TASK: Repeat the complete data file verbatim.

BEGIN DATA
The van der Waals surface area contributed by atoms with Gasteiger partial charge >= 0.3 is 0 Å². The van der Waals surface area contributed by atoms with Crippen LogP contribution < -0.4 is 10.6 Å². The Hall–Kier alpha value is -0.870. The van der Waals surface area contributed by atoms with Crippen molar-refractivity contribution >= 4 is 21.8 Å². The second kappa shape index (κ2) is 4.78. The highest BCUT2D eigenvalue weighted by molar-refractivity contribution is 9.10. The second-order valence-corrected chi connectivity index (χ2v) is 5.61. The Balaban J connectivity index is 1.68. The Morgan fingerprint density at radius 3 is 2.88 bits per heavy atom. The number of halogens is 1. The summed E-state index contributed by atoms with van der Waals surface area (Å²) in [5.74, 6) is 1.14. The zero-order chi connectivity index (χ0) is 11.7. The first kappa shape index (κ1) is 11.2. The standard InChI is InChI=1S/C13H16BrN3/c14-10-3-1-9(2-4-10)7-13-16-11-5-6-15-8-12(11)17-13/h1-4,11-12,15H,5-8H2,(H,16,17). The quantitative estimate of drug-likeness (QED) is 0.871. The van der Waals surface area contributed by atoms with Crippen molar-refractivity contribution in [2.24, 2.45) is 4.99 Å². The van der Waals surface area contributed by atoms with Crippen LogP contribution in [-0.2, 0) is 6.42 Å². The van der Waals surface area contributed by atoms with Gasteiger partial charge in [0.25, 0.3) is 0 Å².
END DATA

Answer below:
The van der Waals surface area contributed by atoms with Gasteiger partial charge >= 0.3 is 0 Å². The van der Waals surface area contributed by atoms with Crippen LogP contribution < -0.4 is 10.6 Å². The Hall–Kier alpha value is -0.870. The van der Waals surface area contributed by atoms with Crippen molar-refractivity contribution >= 4 is 21.8 Å². The second kappa shape index (κ2) is 4.78. The highest BCUT2D eigenvalue weighted by molar-refractivity contribution is 9.10. The second-order valence-corrected chi connectivity index (χ2v) is 5.61. The Balaban J connectivity index is 1.68. The Morgan fingerprint density at radius 3 is 2.88 bits per heavy atom. The number of halogens is 1. The summed E-state index contributed by atoms with van der Waals surface area (Å²) in [5.74, 6) is 1.14. The zero-order chi connectivity index (χ0) is 11.7. The first kappa shape index (κ1) is 11.2. The standard InChI is InChI=1S/C13H16BrN3/c14-10-3-1-9(2-4-10)7-13-16-11-5-6-15-8-12(11)17-13/h1-4,11-12,15H,5-8H2,(H,16,17). The quantitative estimate of drug-likeness (QED) is 0.871. The van der Waals surface area contributed by atoms with Crippen molar-refractivity contribution in [2.24, 2.45) is 4.99 Å². The van der Waals surface area contributed by atoms with Crippen LogP contribution in [-0.2, 0) is 6.42 Å². The van der Waals surface area contributed by atoms with Gasteiger partial charge in [0.25, 0.3) is 0 Å².